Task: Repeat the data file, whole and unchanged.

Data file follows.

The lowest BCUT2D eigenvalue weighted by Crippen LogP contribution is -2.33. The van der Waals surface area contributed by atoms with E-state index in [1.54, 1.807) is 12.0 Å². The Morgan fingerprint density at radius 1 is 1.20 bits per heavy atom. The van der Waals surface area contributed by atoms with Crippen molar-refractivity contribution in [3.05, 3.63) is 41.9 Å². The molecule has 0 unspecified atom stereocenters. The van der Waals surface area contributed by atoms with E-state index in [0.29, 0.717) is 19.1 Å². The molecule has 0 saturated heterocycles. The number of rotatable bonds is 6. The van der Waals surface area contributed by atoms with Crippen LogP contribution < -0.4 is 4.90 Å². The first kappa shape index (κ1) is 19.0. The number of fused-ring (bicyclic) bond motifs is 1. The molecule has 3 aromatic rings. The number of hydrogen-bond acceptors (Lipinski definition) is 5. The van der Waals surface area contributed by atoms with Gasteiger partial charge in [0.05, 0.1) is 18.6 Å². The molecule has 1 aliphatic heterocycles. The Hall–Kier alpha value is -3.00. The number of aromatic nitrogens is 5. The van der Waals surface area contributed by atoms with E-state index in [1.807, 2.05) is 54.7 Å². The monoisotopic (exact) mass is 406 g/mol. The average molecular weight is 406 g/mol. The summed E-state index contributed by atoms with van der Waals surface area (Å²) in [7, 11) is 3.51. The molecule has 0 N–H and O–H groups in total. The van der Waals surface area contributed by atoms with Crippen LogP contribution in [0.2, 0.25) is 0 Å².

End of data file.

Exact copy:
The lowest BCUT2D eigenvalue weighted by Crippen LogP contribution is -2.33. The van der Waals surface area contributed by atoms with E-state index in [1.54, 1.807) is 12.0 Å². The Morgan fingerprint density at radius 1 is 1.20 bits per heavy atom. The van der Waals surface area contributed by atoms with Crippen molar-refractivity contribution in [3.05, 3.63) is 41.9 Å². The molecule has 0 unspecified atom stereocenters. The van der Waals surface area contributed by atoms with E-state index in [0.29, 0.717) is 19.1 Å². The molecule has 0 saturated heterocycles. The number of rotatable bonds is 6. The van der Waals surface area contributed by atoms with Crippen LogP contribution < -0.4 is 4.90 Å². The first kappa shape index (κ1) is 19.0. The number of fused-ring (bicyclic) bond motifs is 1. The molecule has 3 aromatic rings. The number of hydrogen-bond acceptors (Lipinski definition) is 5. The van der Waals surface area contributed by atoms with Gasteiger partial charge in [0.05, 0.1) is 18.6 Å². The molecule has 1 aliphatic heterocycles. The Hall–Kier alpha value is -3.00. The number of aromatic nitrogens is 5. The van der Waals surface area contributed by atoms with E-state index in [1.807, 2.05) is 54.7 Å². The monoisotopic (exact) mass is 406 g/mol. The average molecular weight is 406 g/mol. The summed E-state index contributed by atoms with van der Waals surface area (Å²) in [7, 11) is 3.51. The molecule has 0 N–H and O–H groups in total. The van der Waals surface area contributed by atoms with Crippen LogP contribution in [0.2, 0.25) is 0 Å².